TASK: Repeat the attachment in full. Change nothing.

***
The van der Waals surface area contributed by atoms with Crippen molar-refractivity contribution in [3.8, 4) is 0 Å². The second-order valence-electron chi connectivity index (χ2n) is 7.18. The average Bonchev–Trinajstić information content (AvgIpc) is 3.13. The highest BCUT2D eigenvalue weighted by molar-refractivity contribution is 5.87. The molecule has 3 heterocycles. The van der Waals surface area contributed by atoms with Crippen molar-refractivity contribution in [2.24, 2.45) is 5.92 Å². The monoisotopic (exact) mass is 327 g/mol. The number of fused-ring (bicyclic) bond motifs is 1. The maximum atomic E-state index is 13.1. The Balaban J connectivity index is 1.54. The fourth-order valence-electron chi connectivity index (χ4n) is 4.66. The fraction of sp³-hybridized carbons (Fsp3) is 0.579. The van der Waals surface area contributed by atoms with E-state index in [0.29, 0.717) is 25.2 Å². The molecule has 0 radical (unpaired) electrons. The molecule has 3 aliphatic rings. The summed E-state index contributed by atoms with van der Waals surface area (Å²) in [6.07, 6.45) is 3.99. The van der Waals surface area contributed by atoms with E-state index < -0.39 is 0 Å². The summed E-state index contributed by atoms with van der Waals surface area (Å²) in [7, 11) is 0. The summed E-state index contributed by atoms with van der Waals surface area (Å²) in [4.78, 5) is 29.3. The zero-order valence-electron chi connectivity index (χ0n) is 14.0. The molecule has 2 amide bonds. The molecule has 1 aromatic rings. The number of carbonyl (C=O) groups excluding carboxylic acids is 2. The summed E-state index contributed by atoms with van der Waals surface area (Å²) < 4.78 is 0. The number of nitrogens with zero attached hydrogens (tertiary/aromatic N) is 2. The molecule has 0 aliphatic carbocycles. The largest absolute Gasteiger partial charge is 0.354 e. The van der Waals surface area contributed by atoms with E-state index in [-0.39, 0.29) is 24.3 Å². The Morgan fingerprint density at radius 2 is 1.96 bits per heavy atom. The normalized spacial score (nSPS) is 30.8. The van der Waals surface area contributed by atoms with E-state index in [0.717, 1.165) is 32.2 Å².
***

The van der Waals surface area contributed by atoms with Crippen molar-refractivity contribution in [3.8, 4) is 0 Å². The second-order valence-electron chi connectivity index (χ2n) is 7.18. The average Bonchev–Trinajstić information content (AvgIpc) is 3.13. The highest BCUT2D eigenvalue weighted by molar-refractivity contribution is 5.87. The molecule has 3 heterocycles. The van der Waals surface area contributed by atoms with Crippen molar-refractivity contribution in [2.24, 2.45) is 5.92 Å². The monoisotopic (exact) mass is 327 g/mol. The number of fused-ring (bicyclic) bond motifs is 1. The maximum atomic E-state index is 13.1. The Balaban J connectivity index is 1.54. The fourth-order valence-electron chi connectivity index (χ4n) is 4.66. The fraction of sp³-hybridized carbons (Fsp3) is 0.579. The van der Waals surface area contributed by atoms with E-state index in [0.29, 0.717) is 25.2 Å². The molecule has 0 radical (unpaired) electrons. The molecule has 3 aliphatic rings. The summed E-state index contributed by atoms with van der Waals surface area (Å²) in [6.07, 6.45) is 3.99. The van der Waals surface area contributed by atoms with E-state index < -0.39 is 0 Å². The summed E-state index contributed by atoms with van der Waals surface area (Å²) in [7, 11) is 0. The summed E-state index contributed by atoms with van der Waals surface area (Å²) in [4.78, 5) is 29.3. The zero-order valence-electron chi connectivity index (χ0n) is 14.0. The molecule has 2 amide bonds. The molecule has 1 aromatic rings. The number of carbonyl (C=O) groups excluding carboxylic acids is 2. The summed E-state index contributed by atoms with van der Waals surface area (Å²) < 4.78 is 0. The number of nitrogens with zero attached hydrogens (tertiary/aromatic N) is 2. The molecule has 0 aliphatic carbocycles. The largest absolute Gasteiger partial charge is 0.354 e. The van der Waals surface area contributed by atoms with E-state index in [-0.39, 0.29) is 24.3 Å². The Morgan fingerprint density at radius 2 is 1.96 bits per heavy atom. The normalized spacial score (nSPS) is 30.8. The van der Waals surface area contributed by atoms with E-state index in [0.717, 1.165) is 32.2 Å².